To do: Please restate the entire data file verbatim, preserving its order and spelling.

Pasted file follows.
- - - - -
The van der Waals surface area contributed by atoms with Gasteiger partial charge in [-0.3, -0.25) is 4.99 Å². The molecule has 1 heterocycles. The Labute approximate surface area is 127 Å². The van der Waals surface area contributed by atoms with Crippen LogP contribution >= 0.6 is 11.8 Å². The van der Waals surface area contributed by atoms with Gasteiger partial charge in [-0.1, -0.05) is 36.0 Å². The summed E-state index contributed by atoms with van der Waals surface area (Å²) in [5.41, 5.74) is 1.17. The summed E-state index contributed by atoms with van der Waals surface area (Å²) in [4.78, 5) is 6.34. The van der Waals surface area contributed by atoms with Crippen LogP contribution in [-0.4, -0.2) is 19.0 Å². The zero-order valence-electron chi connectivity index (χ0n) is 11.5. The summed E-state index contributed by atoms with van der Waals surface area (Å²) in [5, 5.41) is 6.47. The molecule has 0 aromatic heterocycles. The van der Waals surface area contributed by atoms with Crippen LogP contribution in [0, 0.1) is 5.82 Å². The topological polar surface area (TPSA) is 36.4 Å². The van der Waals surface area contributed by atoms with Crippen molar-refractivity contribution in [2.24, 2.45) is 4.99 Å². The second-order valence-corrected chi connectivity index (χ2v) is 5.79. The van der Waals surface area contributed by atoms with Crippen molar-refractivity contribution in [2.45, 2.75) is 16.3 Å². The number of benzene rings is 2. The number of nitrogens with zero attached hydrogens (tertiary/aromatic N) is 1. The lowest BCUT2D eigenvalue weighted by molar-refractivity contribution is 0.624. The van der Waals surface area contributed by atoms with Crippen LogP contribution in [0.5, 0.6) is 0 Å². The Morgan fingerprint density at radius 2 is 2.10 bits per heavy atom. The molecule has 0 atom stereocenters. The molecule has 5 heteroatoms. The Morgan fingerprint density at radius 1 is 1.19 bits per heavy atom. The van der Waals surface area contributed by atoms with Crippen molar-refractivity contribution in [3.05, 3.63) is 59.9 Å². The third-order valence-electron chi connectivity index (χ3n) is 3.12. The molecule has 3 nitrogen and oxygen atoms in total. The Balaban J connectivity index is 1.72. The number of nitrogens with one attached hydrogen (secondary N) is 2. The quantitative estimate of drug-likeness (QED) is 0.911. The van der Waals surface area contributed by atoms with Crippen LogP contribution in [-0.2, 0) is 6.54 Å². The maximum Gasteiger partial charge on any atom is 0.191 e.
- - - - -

The van der Waals surface area contributed by atoms with Gasteiger partial charge in [-0.3, -0.25) is 4.99 Å². The molecule has 1 heterocycles. The Labute approximate surface area is 127 Å². The van der Waals surface area contributed by atoms with Crippen LogP contribution >= 0.6 is 11.8 Å². The van der Waals surface area contributed by atoms with Gasteiger partial charge in [-0.1, -0.05) is 36.0 Å². The summed E-state index contributed by atoms with van der Waals surface area (Å²) in [5.41, 5.74) is 1.17. The summed E-state index contributed by atoms with van der Waals surface area (Å²) in [4.78, 5) is 6.34. The van der Waals surface area contributed by atoms with Crippen LogP contribution in [-0.4, -0.2) is 19.0 Å². The zero-order valence-electron chi connectivity index (χ0n) is 11.5. The summed E-state index contributed by atoms with van der Waals surface area (Å²) in [5, 5.41) is 6.47. The molecule has 0 aromatic heterocycles. The van der Waals surface area contributed by atoms with Crippen LogP contribution in [0, 0.1) is 5.82 Å². The topological polar surface area (TPSA) is 36.4 Å². The van der Waals surface area contributed by atoms with Crippen molar-refractivity contribution in [2.24, 2.45) is 4.99 Å². The second-order valence-corrected chi connectivity index (χ2v) is 5.79. The van der Waals surface area contributed by atoms with Crippen molar-refractivity contribution in [2.45, 2.75) is 16.3 Å². The number of benzene rings is 2. The number of nitrogens with zero attached hydrogens (tertiary/aromatic N) is 1. The lowest BCUT2D eigenvalue weighted by molar-refractivity contribution is 0.624. The van der Waals surface area contributed by atoms with Crippen LogP contribution in [0.5, 0.6) is 0 Å². The Morgan fingerprint density at radius 2 is 2.10 bits per heavy atom. The molecule has 0 atom stereocenters. The molecule has 5 heteroatoms. The Morgan fingerprint density at radius 1 is 1.19 bits per heavy atom. The van der Waals surface area contributed by atoms with Crippen molar-refractivity contribution in [3.05, 3.63) is 59.9 Å². The third-order valence-electron chi connectivity index (χ3n) is 3.12. The molecule has 3 nitrogen and oxygen atoms in total. The Balaban J connectivity index is 1.72. The number of nitrogens with one attached hydrogen (secondary N) is 2. The quantitative estimate of drug-likeness (QED) is 0.911. The van der Waals surface area contributed by atoms with Crippen LogP contribution in [-0.2, 0) is 6.54 Å². The maximum Gasteiger partial charge on any atom is 0.191 e.